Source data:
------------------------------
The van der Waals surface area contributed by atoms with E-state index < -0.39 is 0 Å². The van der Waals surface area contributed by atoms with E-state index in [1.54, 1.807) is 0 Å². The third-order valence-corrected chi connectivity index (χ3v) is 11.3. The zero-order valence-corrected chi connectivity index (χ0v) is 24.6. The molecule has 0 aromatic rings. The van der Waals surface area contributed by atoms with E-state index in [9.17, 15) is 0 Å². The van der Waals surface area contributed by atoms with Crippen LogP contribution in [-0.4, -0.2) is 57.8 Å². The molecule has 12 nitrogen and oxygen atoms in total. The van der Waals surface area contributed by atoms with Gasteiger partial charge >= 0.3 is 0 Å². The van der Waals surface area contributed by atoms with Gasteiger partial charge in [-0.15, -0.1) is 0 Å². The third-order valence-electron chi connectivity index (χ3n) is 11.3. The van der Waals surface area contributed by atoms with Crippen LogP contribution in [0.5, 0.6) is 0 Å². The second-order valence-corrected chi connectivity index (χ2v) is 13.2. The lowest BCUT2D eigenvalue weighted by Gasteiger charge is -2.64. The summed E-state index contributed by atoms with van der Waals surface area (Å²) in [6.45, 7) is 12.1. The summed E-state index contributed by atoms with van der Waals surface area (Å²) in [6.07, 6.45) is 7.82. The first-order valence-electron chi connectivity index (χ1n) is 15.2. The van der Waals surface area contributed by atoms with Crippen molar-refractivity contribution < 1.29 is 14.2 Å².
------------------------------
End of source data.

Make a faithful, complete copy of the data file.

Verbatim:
The van der Waals surface area contributed by atoms with E-state index < -0.39 is 0 Å². The van der Waals surface area contributed by atoms with E-state index in [1.54, 1.807) is 0 Å². The third-order valence-corrected chi connectivity index (χ3v) is 11.3. The zero-order valence-corrected chi connectivity index (χ0v) is 24.6. The molecule has 0 aromatic rings. The van der Waals surface area contributed by atoms with E-state index in [9.17, 15) is 0 Å². The van der Waals surface area contributed by atoms with Crippen LogP contribution in [-0.4, -0.2) is 57.8 Å². The molecule has 12 nitrogen and oxygen atoms in total. The van der Waals surface area contributed by atoms with Gasteiger partial charge >= 0.3 is 0 Å². The van der Waals surface area contributed by atoms with Gasteiger partial charge in [-0.15, -0.1) is 0 Å². The third-order valence-electron chi connectivity index (χ3n) is 11.3. The van der Waals surface area contributed by atoms with Crippen LogP contribution in [0.5, 0.6) is 0 Å². The second-order valence-corrected chi connectivity index (χ2v) is 13.2. The lowest BCUT2D eigenvalue weighted by Gasteiger charge is -2.64. The summed E-state index contributed by atoms with van der Waals surface area (Å²) in [6.45, 7) is 12.1. The summed E-state index contributed by atoms with van der Waals surface area (Å²) in [6.07, 6.45) is 7.82. The first-order valence-electron chi connectivity index (χ1n) is 15.2. The van der Waals surface area contributed by atoms with Crippen molar-refractivity contribution < 1.29 is 14.2 Å².